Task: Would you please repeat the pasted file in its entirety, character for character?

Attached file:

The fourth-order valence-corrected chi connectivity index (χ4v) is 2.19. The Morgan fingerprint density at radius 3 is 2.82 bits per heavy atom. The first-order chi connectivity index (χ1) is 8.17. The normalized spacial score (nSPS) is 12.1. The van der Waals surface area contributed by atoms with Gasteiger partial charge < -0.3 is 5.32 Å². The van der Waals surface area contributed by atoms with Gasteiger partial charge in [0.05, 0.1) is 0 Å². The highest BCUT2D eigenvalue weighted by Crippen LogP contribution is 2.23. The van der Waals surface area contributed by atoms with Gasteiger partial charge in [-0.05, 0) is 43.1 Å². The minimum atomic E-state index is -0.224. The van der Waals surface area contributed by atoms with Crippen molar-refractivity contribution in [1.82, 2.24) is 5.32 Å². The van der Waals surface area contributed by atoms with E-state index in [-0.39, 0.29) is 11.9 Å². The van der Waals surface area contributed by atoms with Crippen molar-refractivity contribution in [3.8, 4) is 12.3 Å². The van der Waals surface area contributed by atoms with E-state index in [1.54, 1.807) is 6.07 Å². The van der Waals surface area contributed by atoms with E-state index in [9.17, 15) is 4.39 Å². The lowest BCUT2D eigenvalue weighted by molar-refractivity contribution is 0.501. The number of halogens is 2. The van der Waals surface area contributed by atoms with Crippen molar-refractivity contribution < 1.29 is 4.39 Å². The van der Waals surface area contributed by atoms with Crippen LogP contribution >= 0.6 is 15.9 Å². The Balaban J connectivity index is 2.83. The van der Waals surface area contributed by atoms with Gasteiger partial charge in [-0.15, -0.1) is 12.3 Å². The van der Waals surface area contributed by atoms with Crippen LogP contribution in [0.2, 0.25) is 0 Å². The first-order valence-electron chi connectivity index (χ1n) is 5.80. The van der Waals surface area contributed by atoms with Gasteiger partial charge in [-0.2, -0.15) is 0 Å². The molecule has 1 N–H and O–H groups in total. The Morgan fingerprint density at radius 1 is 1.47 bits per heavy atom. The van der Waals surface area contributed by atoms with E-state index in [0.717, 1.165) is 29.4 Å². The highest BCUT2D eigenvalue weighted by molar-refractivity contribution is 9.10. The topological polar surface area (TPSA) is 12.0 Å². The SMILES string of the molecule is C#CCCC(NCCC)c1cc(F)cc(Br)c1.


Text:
The fourth-order valence-corrected chi connectivity index (χ4v) is 2.19. The Morgan fingerprint density at radius 3 is 2.82 bits per heavy atom. The first-order chi connectivity index (χ1) is 8.17. The normalized spacial score (nSPS) is 12.1. The van der Waals surface area contributed by atoms with Gasteiger partial charge < -0.3 is 5.32 Å². The van der Waals surface area contributed by atoms with Gasteiger partial charge in [0.05, 0.1) is 0 Å². The highest BCUT2D eigenvalue weighted by Crippen LogP contribution is 2.23. The van der Waals surface area contributed by atoms with Gasteiger partial charge in [-0.05, 0) is 43.1 Å². The minimum atomic E-state index is -0.224. The van der Waals surface area contributed by atoms with Crippen molar-refractivity contribution in [1.82, 2.24) is 5.32 Å². The van der Waals surface area contributed by atoms with E-state index in [-0.39, 0.29) is 11.9 Å². The van der Waals surface area contributed by atoms with Crippen molar-refractivity contribution in [3.8, 4) is 12.3 Å². The van der Waals surface area contributed by atoms with E-state index in [1.54, 1.807) is 6.07 Å². The van der Waals surface area contributed by atoms with E-state index in [9.17, 15) is 4.39 Å². The lowest BCUT2D eigenvalue weighted by molar-refractivity contribution is 0.501. The number of halogens is 2. The van der Waals surface area contributed by atoms with Crippen molar-refractivity contribution < 1.29 is 4.39 Å². The van der Waals surface area contributed by atoms with Crippen LogP contribution >= 0.6 is 15.9 Å². The Balaban J connectivity index is 2.83. The van der Waals surface area contributed by atoms with Gasteiger partial charge in [-0.15, -0.1) is 12.3 Å². The van der Waals surface area contributed by atoms with Crippen LogP contribution in [0.2, 0.25) is 0 Å². The first-order valence-electron chi connectivity index (χ1n) is 5.80. The van der Waals surface area contributed by atoms with Gasteiger partial charge in [-0.2, -0.15) is 0 Å². The molecule has 1 N–H and O–H groups in total. The Morgan fingerprint density at radius 1 is 1.47 bits per heavy atom. The van der Waals surface area contributed by atoms with E-state index in [0.717, 1.165) is 29.4 Å². The highest BCUT2D eigenvalue weighted by molar-refractivity contribution is 9.10. The topological polar surface area (TPSA) is 12.0 Å². The SMILES string of the molecule is C#CCCC(NCCC)c1cc(F)cc(Br)c1.